• Fourth, in this world of inequality, can more children be given the skills to succeed when the world is theirs? The “skills to succeed” means that these children can help radically reduce racism, war, terrorism, poverty, and the environmental hazards faced by all and created by past generations. To our team, these as are the real economics of growth for the 21st century.
In the long run, we believe that the consequences of our program will not only relieve caregivers of the hardest part of teaching early language skills—its systematic design, development, and delivery—but foster what our founders' said was so important: A citizeny who have the skills to take up the adventure of reducing the burdens that our own human behavior has brough upon us.
The Two Sides of Our Program
  • First, our computer-based simulation is designed to do the teaching. At its core is a method that cements speaking, reading, and reality together in ways caregivers can't. By using this method in combination with the systematic buildup (i.e. patterning) of language content, our aim is to see thinking emerge along with reading and speaking, and eventually the forms of writing.
  • Second, a set of floor- and table-based activities and games that complement what takes place in the infant’s simulation environment. They bring infants and caregivers play together to build strong relationships, extend simulation learning into everyday life, and link caregivers, infants, and the simulation program.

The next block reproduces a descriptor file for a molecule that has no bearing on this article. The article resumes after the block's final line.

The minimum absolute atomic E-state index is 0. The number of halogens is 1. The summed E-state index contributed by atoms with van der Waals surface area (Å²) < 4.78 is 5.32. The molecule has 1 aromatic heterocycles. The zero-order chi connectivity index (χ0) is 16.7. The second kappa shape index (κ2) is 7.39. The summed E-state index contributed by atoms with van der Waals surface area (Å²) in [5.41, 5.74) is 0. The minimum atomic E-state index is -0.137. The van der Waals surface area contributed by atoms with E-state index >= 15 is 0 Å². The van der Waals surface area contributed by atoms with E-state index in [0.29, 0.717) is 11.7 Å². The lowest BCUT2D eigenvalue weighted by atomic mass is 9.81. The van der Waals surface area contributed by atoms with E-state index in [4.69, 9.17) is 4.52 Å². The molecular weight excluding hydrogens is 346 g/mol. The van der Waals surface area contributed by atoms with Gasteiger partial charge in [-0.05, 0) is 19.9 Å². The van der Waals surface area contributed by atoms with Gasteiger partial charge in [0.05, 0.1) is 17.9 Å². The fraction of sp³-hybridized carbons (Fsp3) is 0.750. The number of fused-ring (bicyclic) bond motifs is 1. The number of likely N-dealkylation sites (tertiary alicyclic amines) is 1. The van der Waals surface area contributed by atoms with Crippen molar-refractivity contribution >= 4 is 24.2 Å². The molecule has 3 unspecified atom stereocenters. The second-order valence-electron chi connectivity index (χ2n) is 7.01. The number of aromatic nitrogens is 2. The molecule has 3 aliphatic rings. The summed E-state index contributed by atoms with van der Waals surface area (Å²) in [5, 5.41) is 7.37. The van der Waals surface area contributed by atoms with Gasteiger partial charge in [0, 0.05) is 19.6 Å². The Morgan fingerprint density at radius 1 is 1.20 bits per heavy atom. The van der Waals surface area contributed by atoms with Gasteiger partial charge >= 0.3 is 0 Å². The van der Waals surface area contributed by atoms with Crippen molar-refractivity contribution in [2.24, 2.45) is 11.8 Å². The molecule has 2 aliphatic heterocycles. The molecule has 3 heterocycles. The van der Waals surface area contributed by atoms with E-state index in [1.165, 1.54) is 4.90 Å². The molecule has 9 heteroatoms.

We are ready to prove that the Program will successfully teach infants,
but we need your help!
We Need Your Help in Three Ways
  • A direct donation. Follow the above link or click here.
  • Help with programming and media production(art, animation, video), and infant-caregiver activity development. Click here to learn more and to volunteer.
  • Help by volunteering to work on Proof-of-Program implementation. We need parents and/or day care centers in the Monterey Bay, California area that are willing to use the program with their infants, as well as assist in implementing the testing. (Note: We are willing to do the proof almost anywhere that these participants and helpers can be found in close proximity.) Click here to learn more or to volunteer.
At a basic level, our proof-of-program involves one more objective: Our data-analysis tools can begin giving us the data needed to strengthen the program’s effectiveness for an ever widening range of infants and caregivers. At this time we have approximately 6 to 9 months of curriculum in place and about 6 months more in development. See our Proof-of-Program Plan here and the our budget need to carry it out here.
Our Pledge